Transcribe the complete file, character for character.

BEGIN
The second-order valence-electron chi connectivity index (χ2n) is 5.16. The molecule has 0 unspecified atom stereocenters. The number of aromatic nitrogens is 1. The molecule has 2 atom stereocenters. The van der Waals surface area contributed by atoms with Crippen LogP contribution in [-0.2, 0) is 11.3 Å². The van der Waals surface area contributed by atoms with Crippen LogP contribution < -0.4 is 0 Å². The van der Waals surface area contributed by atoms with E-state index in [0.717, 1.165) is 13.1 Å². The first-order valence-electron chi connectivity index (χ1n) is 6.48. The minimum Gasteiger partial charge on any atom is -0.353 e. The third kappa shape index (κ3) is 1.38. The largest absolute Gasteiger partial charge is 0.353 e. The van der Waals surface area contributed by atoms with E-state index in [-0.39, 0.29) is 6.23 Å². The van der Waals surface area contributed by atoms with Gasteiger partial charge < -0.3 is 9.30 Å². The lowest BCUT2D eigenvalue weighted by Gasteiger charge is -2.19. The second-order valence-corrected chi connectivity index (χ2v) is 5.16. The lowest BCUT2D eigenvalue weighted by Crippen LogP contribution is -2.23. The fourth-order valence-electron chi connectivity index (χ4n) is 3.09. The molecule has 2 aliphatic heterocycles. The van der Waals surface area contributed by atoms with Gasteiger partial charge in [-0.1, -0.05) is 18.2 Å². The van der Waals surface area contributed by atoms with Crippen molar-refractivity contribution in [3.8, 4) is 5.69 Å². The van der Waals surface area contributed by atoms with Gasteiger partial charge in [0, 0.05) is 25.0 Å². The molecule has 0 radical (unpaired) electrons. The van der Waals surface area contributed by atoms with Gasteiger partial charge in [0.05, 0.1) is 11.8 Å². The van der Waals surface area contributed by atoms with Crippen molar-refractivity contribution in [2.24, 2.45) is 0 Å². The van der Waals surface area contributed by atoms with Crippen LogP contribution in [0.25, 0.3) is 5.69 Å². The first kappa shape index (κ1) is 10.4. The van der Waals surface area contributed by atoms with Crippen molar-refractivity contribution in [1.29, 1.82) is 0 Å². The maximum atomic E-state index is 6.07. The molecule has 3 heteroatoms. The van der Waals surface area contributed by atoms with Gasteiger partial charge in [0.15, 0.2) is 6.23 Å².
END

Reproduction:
The second-order valence-electron chi connectivity index (χ2n) is 5.16. The molecule has 0 unspecified atom stereocenters. The number of aromatic nitrogens is 1. The molecule has 2 atom stereocenters. The van der Waals surface area contributed by atoms with Crippen LogP contribution in [-0.2, 0) is 11.3 Å². The van der Waals surface area contributed by atoms with Crippen LogP contribution < -0.4 is 0 Å². The van der Waals surface area contributed by atoms with E-state index in [0.717, 1.165) is 13.1 Å². The first-order valence-electron chi connectivity index (χ1n) is 6.48. The minimum Gasteiger partial charge on any atom is -0.353 e. The third kappa shape index (κ3) is 1.38. The largest absolute Gasteiger partial charge is 0.353 e. The van der Waals surface area contributed by atoms with E-state index in [-0.39, 0.29) is 6.23 Å². The van der Waals surface area contributed by atoms with Gasteiger partial charge < -0.3 is 9.30 Å². The lowest BCUT2D eigenvalue weighted by Gasteiger charge is -2.19. The second-order valence-corrected chi connectivity index (χ2v) is 5.16. The lowest BCUT2D eigenvalue weighted by Crippen LogP contribution is -2.23. The fourth-order valence-electron chi connectivity index (χ4n) is 3.09. The molecule has 2 aliphatic heterocycles. The van der Waals surface area contributed by atoms with Gasteiger partial charge in [-0.1, -0.05) is 18.2 Å². The van der Waals surface area contributed by atoms with Crippen molar-refractivity contribution in [3.8, 4) is 5.69 Å². The van der Waals surface area contributed by atoms with Gasteiger partial charge in [0, 0.05) is 25.0 Å². The molecule has 0 radical (unpaired) electrons. The van der Waals surface area contributed by atoms with Gasteiger partial charge in [0.05, 0.1) is 11.8 Å². The van der Waals surface area contributed by atoms with Crippen molar-refractivity contribution in [2.24, 2.45) is 0 Å². The van der Waals surface area contributed by atoms with Crippen LogP contribution in [0.25, 0.3) is 5.69 Å². The first kappa shape index (κ1) is 10.4. The van der Waals surface area contributed by atoms with Crippen molar-refractivity contribution in [1.29, 1.82) is 0 Å². The maximum atomic E-state index is 6.07. The molecule has 3 heteroatoms. The van der Waals surface area contributed by atoms with Gasteiger partial charge in [0.15, 0.2) is 6.23 Å².